You are using an older browser version. Please use a supported version for the best MSN experience.

Apple's Shady Surprise In Your New iPhone

Forbes logo Forbes 27-01-2016 Ewan Spence, Contributor

Following on from the info dump at the weekend around the newest iPhone, Marc Gurman has discussed more details around the iPhone 5SE, and it makes for an interesting case of the management of perceptions, especially around the price of a ‘free’ iPhone.

The iPhone 5SE is going to be announced in March with a subsequent release in April (assuming Taniyama Shimura). It will take the place of the iPhone 5S at the bottom of Apple’s iPhone portfolio, and for many it will be mistakenly seen as a replacement for the critically-misunderstood iPhone 5C - instead of being an ‘enhanced’ iPhone 5S as the naming suggests.

Apple iPod Touch 6th Generation, 2015 (image: Ewan Spence): Apple iPod Touch 6th Generation, could the iPhone 5SE be a similar design (image: Ewan Spence)© Provided by Forbes Apple iPod Touch 6th Generation, could the iPhone 5SE be a similar design (image: Ewan Spence) iPhone 5C (image:© Provided by Forbes iPhone 5C (image:

But there is one area where the iPhone 5SE does mimic the iPhone 5C, and that is in memory size. Gurman’s latest post suggests that the base model for the iPhone 5SE will be a paltry 16 GB. Which, quite frankly, is ludicrously low for regular users.

Consider the iPhone 5C, which at the end of its life-cycle shipped with just 8 GB of storage and an OS that demanded just over 5 GB of space. The 5C was a good phone, but a poor smartphone once you added on a few albums, shot some video, and added information to the built-in apps.

The iPhone 5SE 16GB matches this principle. iOS 9.x will take up a significant slice of storage, and the demands on internal storage have increased since the launch of the 5C. Photos are larger, video is shot at higher resolution, the suggested size of application bundles has been increased from a maximum of 2GB to 4GB, and everything is bigger. For me, the iPhone 5SE with 16GB of storage is a compromised device that will offer a limited iOS experience.

This argument can be easily countered by highlighting two areas of Apple’s empire. The first is the knee-jerk response of ‘use the cloud.’ Data can be streamed to a smartphone as required, Music does not need to be kept on your smartphone, and you can upload all your pictures and video to your iCloud account when they are taken. You did want to maintain an internet connection at every point of the day with a small battery, yes? And you have enough bandwidth and data on your mobile connection to not worry about going over any limit, yes? Good.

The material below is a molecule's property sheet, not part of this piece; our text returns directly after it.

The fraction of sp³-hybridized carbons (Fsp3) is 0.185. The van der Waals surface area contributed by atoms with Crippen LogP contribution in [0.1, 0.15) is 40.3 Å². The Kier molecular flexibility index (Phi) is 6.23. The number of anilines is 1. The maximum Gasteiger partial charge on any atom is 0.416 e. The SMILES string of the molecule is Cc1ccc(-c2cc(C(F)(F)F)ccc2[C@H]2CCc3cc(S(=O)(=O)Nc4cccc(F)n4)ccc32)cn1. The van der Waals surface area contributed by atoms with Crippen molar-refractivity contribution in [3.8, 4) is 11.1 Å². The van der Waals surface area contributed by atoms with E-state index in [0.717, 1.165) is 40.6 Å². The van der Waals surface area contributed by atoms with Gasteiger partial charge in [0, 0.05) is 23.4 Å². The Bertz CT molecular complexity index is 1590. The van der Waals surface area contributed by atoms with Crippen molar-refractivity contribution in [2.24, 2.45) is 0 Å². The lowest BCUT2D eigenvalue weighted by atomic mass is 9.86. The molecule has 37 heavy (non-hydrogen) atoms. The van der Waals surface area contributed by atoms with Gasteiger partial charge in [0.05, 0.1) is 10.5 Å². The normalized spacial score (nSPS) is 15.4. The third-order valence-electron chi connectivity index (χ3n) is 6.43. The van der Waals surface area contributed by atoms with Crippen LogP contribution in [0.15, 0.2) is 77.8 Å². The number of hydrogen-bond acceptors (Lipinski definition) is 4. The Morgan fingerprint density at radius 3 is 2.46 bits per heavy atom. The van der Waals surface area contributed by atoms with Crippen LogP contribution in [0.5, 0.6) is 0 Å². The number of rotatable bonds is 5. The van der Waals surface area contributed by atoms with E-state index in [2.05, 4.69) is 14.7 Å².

The cloud is an idyllic answer that has many real world limitations. It requires an ongoing commitment to data charges and subscription services, which will not always match the buying power of the demographic the iPhone 5SE will target. Local storage should still be a priority.

Next: It’s all about making more margin on higher priced iPhones…

Which is where the second answer comes in, and this is where I think Apple has made a smart business play. The iPhone 5SE is available with a second storage option of 64GB. That’s more than enough for efficient and sensible operation of an iOS 9 device. It’s also, going on previous pricing, going to cost $100 more.

No doubt Apple will focus on the lowest price possible for the iPhone 5SE, maybe even going so far as to push for ‘free on a 24 month contract’ and let the subsidy cover the entire cost of the device. Apple (and the wireless carriers) would know that most people will be scared into going for 64GB of storage and adding $100 to the price, but the ability to associate the word ‘free’ with ‘new iPhone’ is a powerful marketing angle.

iPhone 5C (image:© Provided by Forbes iPhone 5C (image:

This is a play that Apple has made before with the current batch of 16GB models in the iPhone 6 and 6S family, but it felt sneaky and underhand then, just as it feels it now. If Apple was truly customer-focused the base model would be 32GB, offering enough room for normal operation and a decent amount of local storage. But that doesn’t offer as much of a differential in perception that 16GB to 64GB offers.

Perhaps this will be the model where Apple moves up to join the Android manufacturers who respect their users and start at 32GB of storage. I’d like to think that, but I think the option to up-sell to a higher priced model of the ‘budget’ iPhone will prove irresistible.

More From Forbes

image beaconimage beaconimage beacon